I learn time and time again when I travel that no matter how many Google searches and Frommer’s books you read, you will never truly know the places you travel to until you are finally there. I found this again today as soon as we flew over the Caribbean and into Costa Rica. Yes, we’re finally here! After however long we took planning this trip, it didn’t actually feel real until I looked out the window and onto the green mountains, so lush and beautiful! Even though I was only 4 or 5 when I was last here, I felt like I remembered the magnificent scenery that lay below me. The scenery is breathtaking from an aerial view and I wish we would have gotten pictures.
We flew into Alajuela, just outside the capital of San Jose, around noon and caught the bus to downtown, where we’d hop in a taxi for a short 7 or so minutes to the place we’re staying. We initially thought we were being ripped off when we first got onto the bus– the downside looking like true tourists with our Osprey packs and blonde hair, I was thinking. Jason handed the driver 10,000 colones (equivalent to about $20) for our fare, yet received no change back for the meager $1.25 it was supposed to cost. He kept insisting that we move to our seat, as there was a line forming behind us. We sat down towards the back feeling defeated after being ripped off. Turns out the drivers wait to give us the change as we depart the bus, which is something we’re just not used to in the States. We did end up receiving our change, albeit a $1 or so short. Lesson number one learned.
Our faith in ticos (a name for Costa Ricans) was quickly restored after that first experience, thank goodness– otherwise it would have been an unfriendly beginning to our trip! We got off the bus in San Jose’s city center and walked the main drag, Calle Centro, in search of a place where we could grab a quick bite to eat. We ended up at a little cafe, where we shared a panini and a quesadilla de papas, which was more like a cheese- and potato-filled flaky pastry, than the flat tortilla sandwich that we’re used to.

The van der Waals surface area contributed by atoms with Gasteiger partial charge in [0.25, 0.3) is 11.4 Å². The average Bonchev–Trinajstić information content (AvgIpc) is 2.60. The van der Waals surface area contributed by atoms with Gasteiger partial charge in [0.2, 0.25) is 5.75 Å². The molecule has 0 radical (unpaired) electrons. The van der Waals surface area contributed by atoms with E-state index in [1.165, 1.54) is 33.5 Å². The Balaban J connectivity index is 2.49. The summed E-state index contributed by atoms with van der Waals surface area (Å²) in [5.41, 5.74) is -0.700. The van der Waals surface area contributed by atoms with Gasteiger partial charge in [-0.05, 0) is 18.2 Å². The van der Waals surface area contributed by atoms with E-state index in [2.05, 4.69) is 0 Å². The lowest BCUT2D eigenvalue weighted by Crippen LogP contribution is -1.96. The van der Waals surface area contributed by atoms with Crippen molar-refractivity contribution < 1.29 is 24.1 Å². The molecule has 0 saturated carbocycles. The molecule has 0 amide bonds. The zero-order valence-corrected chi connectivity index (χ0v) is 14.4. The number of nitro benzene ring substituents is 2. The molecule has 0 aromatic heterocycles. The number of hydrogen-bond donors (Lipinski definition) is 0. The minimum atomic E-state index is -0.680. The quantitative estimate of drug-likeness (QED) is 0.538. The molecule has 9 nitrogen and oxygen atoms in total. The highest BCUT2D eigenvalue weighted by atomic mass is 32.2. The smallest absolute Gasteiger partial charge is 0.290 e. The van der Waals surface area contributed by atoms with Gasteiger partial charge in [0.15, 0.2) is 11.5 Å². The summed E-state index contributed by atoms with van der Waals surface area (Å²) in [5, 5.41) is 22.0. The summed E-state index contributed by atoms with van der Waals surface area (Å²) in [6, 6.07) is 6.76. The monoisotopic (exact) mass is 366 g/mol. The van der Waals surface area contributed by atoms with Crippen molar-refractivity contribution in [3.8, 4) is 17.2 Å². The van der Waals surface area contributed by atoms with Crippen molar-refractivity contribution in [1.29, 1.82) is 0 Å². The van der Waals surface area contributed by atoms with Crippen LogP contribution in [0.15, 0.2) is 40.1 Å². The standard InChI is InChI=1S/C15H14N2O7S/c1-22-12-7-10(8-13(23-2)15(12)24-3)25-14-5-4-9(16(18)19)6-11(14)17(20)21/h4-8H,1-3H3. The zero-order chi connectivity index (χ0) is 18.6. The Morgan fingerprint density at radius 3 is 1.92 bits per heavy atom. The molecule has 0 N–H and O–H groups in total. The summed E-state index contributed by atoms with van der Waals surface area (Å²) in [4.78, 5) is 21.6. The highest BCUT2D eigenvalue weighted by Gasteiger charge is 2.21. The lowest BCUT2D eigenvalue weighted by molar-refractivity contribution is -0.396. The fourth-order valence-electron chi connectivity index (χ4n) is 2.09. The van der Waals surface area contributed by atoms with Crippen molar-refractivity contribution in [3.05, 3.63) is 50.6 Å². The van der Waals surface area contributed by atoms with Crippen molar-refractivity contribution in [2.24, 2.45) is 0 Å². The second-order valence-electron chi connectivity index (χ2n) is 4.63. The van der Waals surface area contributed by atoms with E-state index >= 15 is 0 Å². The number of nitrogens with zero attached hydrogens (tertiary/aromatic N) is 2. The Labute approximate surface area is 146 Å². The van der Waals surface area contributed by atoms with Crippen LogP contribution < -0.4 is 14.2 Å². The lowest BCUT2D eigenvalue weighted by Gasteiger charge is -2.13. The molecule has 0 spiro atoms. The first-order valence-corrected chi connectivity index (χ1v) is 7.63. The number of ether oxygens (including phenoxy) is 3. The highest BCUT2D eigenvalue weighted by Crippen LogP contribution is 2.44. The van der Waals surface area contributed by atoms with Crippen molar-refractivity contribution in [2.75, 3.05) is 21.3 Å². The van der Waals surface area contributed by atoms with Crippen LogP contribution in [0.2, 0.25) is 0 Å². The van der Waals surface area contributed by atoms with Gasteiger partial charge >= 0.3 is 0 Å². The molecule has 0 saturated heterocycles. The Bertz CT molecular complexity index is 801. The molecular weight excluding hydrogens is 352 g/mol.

After our quick lunch we hopped into the cab to our room across town with a friendly, talkative cab driver named Guillermo. He was kind enough to speak perfect English after hearing us struggle in Spanish with our directions. As soon as we arrived we saw our host, Oscar, standing outside waiting for us. Oscar and his partner Juan live in a wonderful neighborhood that’s quiet and has a ton of restaurants and shops within walking distance. We arrived a little tired after our journey so took some time to unwind, check emails, read, and snooze a bit. The rain had started pouring about 10 minutes after we arrived to their house, so it was a perfect, relaxing afternoon following our travels.
We ended up with a leak in the roof right above our bed, so after moving the bed and placing a couple pans under the drip we had the situation under control. I had a feeling that things like this were normal happenings here when the rain fell like a monsoon for a couple hours.
Finally the rain let up, so we decided to walk around and see what the area was all about. We walked for a good chunk of time, grabbed some groceries at the supermercado down the street, and had a delicious dinner at a vegetarian restaurant named Ravi. We had the sweetest girl take care of us– it was obvious that we didn’t speak much Spanish and she spoke great English, so we were thankful for her help! It certainly gives me that drive to learn more beyond the basic high school Spanish I currently know.
With Jason’s belly full of delicious gnocchi and mine full of an awesome vegetable miso dish (and both of us– a couple tasty glasses of house made sangria) we strolled on back to the house to read, reflect, and take an early bedtime. It’s so wonderful finally being here in the environment we have looked forward to enjoying for so many months now. We’re super excited for a day of museum seeking and city perusing, but for now I think my pillow is calling my name.
Don’t judge a book by it’s cover…